A structural failure would have at least some part of the plane detach itself at some point and make it to the ground.Control or systems failure would
be more indicative (my big word for today ) of the crater and small pieces of wreckage.RIP
At this point though we don't know if something, such as a trim tab or part of the elevator, came off prior to the impact site. They're going to be
looking around the area for several days. It more than likely was a control failure, but something coming off is not out of the realm of possibility
at this point yet.
There may even have been nothing wrong with the aircraft itself. I'm reminded here of RAF Voyager tanker ZZ333 which went into a sudden dive, reported
to be so severe that passengers in the cabin experienced weightlessness. Fortunately, after losing many thousands of feet altitude, the cause was
found to be the pilots DSLR camera getting wedged behind the side stick and he was able to knock it out and recover the aircraft.
The FDR and CVR of the Germanwings plane made it out in a usable condition, so I would expect at least one of them to be usable; it takes a lot of
force to render them unusable. Even if they are, accident investigators (such as those of the NTSB, the AAIB etc,)seem to be damn good at putting the
pieces together to come out with something useful, so long as we're not talking about EgyptAir 990.
Investigators have said it will take several weeks to determine what, if any, information can be recovered from the aircraft recorders. Both have been
recovered, but were in pieces as a result of the crash. The CVR was found with the memory modules detached, while the FDR was found somewhat intact.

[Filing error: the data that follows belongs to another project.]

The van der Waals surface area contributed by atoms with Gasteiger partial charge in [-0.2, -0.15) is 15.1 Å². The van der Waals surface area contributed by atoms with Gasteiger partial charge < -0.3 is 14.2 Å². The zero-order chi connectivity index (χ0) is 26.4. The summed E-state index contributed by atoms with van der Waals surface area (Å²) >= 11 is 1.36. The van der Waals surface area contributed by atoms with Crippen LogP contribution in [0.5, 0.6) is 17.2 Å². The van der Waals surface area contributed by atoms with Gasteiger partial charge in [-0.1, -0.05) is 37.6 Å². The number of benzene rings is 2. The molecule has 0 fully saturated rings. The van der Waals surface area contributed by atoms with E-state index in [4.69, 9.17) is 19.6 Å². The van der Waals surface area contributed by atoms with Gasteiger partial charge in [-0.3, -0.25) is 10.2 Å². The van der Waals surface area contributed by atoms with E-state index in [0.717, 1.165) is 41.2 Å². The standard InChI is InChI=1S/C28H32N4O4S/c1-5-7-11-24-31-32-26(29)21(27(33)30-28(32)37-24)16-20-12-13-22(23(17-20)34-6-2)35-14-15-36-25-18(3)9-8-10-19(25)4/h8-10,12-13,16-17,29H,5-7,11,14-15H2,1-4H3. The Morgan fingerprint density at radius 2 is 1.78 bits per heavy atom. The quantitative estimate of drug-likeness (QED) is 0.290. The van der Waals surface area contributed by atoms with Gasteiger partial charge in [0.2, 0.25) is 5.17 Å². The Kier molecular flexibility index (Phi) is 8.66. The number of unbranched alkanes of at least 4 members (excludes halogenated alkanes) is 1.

Investigators have revealed four spurious inputs on the data recorder two seconds before the autopilot disengaged and the captain reacted with
surprise. The aircraft subsequently went into a nose down attitude.
One of the inputs showed a sudden 15 degree nose up attitude, but it has been said that is not consistent with the aircrafts reaction.
Investigators have found that the crew received an erroneous indication that the aircraft had pitched up, prompting them to push the nose down,
resulting in a dive that they never recovered from.
The cockpit displays were designed to alert the crew to a mismatch in the attitude indication, but they were also designed to declutter the display by
removing secondary information in the event of an upset. Included in that information was the mismatch warning.
In addition, the crew was so startled by the event that they didn't say anything for several seconds after the initial event, then became focused on
their own instruments. The left hand display showed an urgent nose down indication, while the right hand display showed an urgent pull up indication.
They were briefing the approach and were paying attention to other things at the time. They were taken by surprise when it happened, and reacted
instinctively. Then after he started going nose down, they didn't talk to each other for several seconds.
edit on 12/13/2016 by Zaphod58
because: (no reason given)
The IRU failed, leading to false input to the instruments, and the pilots to think that they were climbing when they were still in level flight. The
crew responded to the instrument readings, and pushed forward on the control column as they should have, and impacted the ground.
The problem was the initial reading of the climb. They knew they were descending, but they were in the middle of briefing their approach/arrival, and
believed the faulty readings about the climb. They didn't notice that they were still wings level, and thought they were climbing.
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